Effects of Pressure and Thermal Processing on Pistachio and Cashew in vivo Allergic Reactivity
Monday, March 5, 2018
South Hall A2 (Convention Center)
Cinthia A. De La Cruz Martinez, Natalia M. Gimenez Licitra, Ruth M. Barranco Jimenez, Jesus F. Fernandez Crespo, P.h.D, Maria Carmen Dieguez Pastor, M.D., Ph.D.

Tree nuts are primarily responsible for fatal allergic reactions. Thermal and non-thermal treatments are mainly carried out in industry to improve food quality. Food processing can modify the structure and function of food proteins and may alter their allergenic properties. We hypothesized that pressure and thermal treatment, could modify pistachio and cashew in vivo allergenicity.


An ambispective study was carried out, including patients evaluated between 2006 and 2016, with clinical allergy to pistachio or cashew, confirmed on the basis of either a convincing history of anaphylaxis with positive skin prick test and/or specific serum IgE levels to pistachio or cashew by the fluorescent enzyme immunoassay, or a positive double-blind placebo-controlled food challenge. The SPT were performed with the untreated and treated pistachio and cashew extracts (boiling 30 and 60 minutes, and heat/pressure treatment at 121º and 138º Celsius during 15 and 30 minutes).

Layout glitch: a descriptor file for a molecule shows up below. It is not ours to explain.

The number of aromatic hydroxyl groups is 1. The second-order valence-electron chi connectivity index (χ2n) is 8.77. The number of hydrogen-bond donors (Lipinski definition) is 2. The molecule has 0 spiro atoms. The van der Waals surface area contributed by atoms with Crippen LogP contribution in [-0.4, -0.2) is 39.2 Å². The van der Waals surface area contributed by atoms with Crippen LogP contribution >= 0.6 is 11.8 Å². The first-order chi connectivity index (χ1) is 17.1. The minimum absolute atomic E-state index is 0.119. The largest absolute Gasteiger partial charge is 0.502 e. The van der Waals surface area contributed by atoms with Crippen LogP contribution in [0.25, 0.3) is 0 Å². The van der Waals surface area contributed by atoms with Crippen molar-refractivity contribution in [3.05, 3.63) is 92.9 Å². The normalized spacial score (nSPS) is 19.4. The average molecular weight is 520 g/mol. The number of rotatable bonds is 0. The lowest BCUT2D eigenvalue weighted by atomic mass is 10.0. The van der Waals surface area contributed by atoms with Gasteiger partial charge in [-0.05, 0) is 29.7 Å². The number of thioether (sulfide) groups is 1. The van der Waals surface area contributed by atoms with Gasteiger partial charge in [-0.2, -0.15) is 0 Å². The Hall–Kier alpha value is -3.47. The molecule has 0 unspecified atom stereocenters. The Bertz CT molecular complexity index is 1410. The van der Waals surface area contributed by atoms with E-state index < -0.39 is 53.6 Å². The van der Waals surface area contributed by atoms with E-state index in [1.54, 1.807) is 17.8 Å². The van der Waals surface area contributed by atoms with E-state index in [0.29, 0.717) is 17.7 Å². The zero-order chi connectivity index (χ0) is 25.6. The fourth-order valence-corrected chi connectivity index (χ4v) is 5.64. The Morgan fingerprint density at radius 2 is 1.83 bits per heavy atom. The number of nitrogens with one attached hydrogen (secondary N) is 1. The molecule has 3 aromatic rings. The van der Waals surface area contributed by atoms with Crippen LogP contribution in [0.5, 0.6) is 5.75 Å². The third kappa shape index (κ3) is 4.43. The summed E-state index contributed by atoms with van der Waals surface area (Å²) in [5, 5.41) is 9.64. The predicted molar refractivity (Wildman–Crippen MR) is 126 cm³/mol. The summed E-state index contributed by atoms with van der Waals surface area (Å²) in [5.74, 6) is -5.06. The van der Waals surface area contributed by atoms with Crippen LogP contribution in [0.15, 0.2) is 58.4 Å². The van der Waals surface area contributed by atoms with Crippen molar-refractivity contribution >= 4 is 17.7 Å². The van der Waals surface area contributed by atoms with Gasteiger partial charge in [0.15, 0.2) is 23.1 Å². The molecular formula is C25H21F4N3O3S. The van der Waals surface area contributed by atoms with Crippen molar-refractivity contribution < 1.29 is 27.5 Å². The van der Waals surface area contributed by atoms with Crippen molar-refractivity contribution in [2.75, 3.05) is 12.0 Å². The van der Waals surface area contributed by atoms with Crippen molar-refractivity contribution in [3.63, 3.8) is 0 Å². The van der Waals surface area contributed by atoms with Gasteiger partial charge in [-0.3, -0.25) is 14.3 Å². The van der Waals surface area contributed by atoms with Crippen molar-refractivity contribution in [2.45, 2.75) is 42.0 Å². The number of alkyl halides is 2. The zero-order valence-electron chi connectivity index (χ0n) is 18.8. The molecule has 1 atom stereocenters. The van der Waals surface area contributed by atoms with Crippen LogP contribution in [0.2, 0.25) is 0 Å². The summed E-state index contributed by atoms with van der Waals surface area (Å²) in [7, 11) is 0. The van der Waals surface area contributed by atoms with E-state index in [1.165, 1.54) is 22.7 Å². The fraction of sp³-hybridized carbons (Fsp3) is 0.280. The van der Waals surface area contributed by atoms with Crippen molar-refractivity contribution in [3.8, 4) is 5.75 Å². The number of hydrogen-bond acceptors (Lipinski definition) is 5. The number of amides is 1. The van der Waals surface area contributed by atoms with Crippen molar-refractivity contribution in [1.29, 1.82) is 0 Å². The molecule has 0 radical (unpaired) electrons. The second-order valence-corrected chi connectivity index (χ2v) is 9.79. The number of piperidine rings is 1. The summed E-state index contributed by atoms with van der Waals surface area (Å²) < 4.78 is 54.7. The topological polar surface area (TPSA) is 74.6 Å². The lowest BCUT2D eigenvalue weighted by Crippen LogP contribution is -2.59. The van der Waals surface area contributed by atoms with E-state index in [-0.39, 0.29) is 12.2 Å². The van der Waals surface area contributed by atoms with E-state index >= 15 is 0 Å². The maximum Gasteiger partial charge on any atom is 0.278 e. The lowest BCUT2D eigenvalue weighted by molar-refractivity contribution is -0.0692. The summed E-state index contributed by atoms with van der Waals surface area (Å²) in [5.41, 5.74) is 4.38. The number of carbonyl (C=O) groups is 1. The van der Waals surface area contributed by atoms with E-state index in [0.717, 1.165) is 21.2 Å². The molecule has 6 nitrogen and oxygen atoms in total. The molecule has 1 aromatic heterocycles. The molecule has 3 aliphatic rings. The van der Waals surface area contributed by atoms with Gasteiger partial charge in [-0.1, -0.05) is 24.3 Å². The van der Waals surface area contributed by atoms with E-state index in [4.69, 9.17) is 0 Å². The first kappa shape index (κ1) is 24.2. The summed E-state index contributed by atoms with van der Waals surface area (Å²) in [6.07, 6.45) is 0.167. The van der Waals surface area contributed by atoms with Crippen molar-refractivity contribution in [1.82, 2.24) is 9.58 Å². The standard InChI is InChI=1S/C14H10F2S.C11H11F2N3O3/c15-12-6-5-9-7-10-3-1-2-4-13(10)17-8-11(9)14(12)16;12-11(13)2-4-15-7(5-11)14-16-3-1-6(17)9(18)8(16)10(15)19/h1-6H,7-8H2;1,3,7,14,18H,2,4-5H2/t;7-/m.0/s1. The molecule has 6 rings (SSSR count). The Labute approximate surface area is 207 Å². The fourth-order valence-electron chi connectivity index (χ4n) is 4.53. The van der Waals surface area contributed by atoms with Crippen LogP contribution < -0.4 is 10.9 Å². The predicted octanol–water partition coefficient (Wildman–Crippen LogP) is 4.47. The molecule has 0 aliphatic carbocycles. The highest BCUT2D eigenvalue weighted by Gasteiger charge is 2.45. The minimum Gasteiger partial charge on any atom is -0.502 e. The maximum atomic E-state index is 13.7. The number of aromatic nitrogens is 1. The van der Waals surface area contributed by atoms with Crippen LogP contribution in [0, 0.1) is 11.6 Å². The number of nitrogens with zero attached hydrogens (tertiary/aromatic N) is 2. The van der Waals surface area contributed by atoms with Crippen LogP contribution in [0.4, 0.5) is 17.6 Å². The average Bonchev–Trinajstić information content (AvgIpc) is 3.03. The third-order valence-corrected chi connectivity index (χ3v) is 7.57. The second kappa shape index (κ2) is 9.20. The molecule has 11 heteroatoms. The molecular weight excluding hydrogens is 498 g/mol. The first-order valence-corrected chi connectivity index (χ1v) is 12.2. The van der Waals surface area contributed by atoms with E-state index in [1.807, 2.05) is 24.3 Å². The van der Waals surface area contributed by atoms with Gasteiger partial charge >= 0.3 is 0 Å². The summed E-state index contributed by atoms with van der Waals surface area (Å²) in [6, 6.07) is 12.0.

10 patients were included. 6 patients were allergic to pistachio (66,7% woman, median age 26,5 years). 4 patients were allergic to cashew (50% woman, median age 26,5 years). The SPT median with untreated extract was 9.5mm for pistachio and 12mm for cashew. A consistent decrease in the SPT results after boiling and heat/pressure treatments was observed, becoming negative in all the patients.


The results of our study indicate that pressure and thermal treatments were able to significantly reduce the size of SPT in patients allergic to pistachio and cashew. It did not seem that any of these treatments increased neither pistachio nor cashew in vivo allergenicity.